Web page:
Augmented reality, as we now know it, has been around little more than a year but already there are a multitude of examples floating around on the Web. Why? Because it’s friggin’ cool! If you haven’t impressed your friends yet, check out this example:
The basic idea is this: you print out a specific image, then go to a Web site, connect a Web cam to your computer, and hold the image up. On the computer screen, Star Wars-esque holograms pop out of the image, allowing you to interact with them on some level.
So far, augmented reality has been used for little more than advertisements. But even though Harry Potter 3D is an ad for the upcoming Universal theme park, it would be a really cool visualization tool to use with students who are studying the books.
Another popular augmented reality example is the GE Smart Grid. It doesn’t have too many classroom implications that I can think of, except maybe as an interesting way to exhibit clean energy.
The really exciting thing about augmented reality, though, isn’t what’s already out there. It’s that the technology to create your own is almost entirely free for individuals.
How does it work?
Basically, augmented reality is a 3D Flash movie that is triggered to play when it recognizes a certain symbol displayed through the web camera.
The FLARToolkit, which is part of the open-source (FREE!) library ARToolkit, contains coding that detects the trigger image and calculates the camera position in 3D space (that’s why it works when you move the paper around).
PaperVision3D, an open-source Flash tool, allows you to create 3D movies using Flash. (To download, click on the image in the top left-hand corner, then find the “downloads” link on the right sidebar.)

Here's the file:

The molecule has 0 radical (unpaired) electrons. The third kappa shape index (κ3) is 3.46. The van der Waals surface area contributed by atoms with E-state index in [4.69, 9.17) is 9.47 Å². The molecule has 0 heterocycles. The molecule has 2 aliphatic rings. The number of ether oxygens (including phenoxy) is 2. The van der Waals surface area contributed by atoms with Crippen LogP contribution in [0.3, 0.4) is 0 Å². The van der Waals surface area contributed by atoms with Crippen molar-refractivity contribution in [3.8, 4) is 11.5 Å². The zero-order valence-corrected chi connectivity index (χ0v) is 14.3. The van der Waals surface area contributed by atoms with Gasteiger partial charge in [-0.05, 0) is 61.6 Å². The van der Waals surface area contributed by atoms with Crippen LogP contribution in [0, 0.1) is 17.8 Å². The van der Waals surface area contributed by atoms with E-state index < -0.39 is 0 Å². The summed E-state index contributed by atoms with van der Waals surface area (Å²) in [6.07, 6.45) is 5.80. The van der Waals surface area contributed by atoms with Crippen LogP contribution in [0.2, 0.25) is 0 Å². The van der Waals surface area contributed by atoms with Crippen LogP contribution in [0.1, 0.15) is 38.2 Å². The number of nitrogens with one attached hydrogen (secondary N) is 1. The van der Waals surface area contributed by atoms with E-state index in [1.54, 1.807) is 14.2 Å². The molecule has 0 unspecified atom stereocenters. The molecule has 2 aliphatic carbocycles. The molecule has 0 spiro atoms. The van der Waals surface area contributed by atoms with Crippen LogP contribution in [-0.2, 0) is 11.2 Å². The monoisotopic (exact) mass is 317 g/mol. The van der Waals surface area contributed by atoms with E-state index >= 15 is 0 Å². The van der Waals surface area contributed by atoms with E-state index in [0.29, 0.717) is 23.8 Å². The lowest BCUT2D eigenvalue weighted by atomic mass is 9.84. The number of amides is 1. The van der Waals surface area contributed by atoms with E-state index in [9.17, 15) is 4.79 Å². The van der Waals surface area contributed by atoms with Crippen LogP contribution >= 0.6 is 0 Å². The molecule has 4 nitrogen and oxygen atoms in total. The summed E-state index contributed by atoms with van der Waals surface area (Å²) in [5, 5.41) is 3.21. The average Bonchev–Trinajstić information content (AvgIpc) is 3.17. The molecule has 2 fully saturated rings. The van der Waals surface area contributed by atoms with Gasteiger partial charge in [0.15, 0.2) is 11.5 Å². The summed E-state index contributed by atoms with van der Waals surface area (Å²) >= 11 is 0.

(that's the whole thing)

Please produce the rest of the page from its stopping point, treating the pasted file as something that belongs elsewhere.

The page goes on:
How can I build one?
I’ve been wanting to play around with creating my own augmented reality for a few months now, but I haven’t had the time to do it. Hopefully, this will change in the coming weeks, and I’ll be able to offer a detailed tutorial here.
Until then, though, there are a couple of step-by-steps out there to help. From what I’ve read, it’s surprisingly not TOO difficult, provided you have some experience with Flash and Actionscript 3 coding.
Saqoosha’s tutorial seems to be a good intro, and the only extra software you’ll need is Adobe Flash CS3 or later. If you don’t already have Flash, you can download a 30-day free trial or buy it at the educator price of $250. (I would check with your district, though. Often, someone will have a copy of it that you can install on your computer.)
In the classroom
Augmented reality could be a really amazing extra-credit project in a high school computer class, many of which already have access to Flash. Show the examples and open source software to your kids, and see who bites.
Check out how far your students could take it:
Not only would it be a fun project to grade, it would give those students some seriously marketable skills once they graduate. Several iPhone apps and Google Earth enhance their offerings with augmented reality. The Sixth Sense (see video below) utilizes the technology to allow users to interact with their world on an entirely new level. Technology like this will, no doubt, be something future employers will want to exploit.
On a simpler level, think about how the use of flash cards could be completely re-defined:
As a teacher, it could be really fun to set up augmented reality on your classroom Web page. Imagine a student holding up the cover of his textbook, and a hologram of his teacher pops out giving him that night’s assignment. Okay, it’s not exactly the most time-efficient way to communicate, but if I was a kid, it would definitely increase my motivation to check for my homework assignment.
Better yet, what if a student could hold up a history handout and see a hologram of Abraham Lincoln delivering the Ghettysburg Address or Albert Einstein discussing his beliefs about the bomb?
There are a lot of augmented reality resources out there, but the Augmented Reality Wiki seems to be the best place to get the most up-to-the-minute information. You can also follow the AR Wiki on Twitter.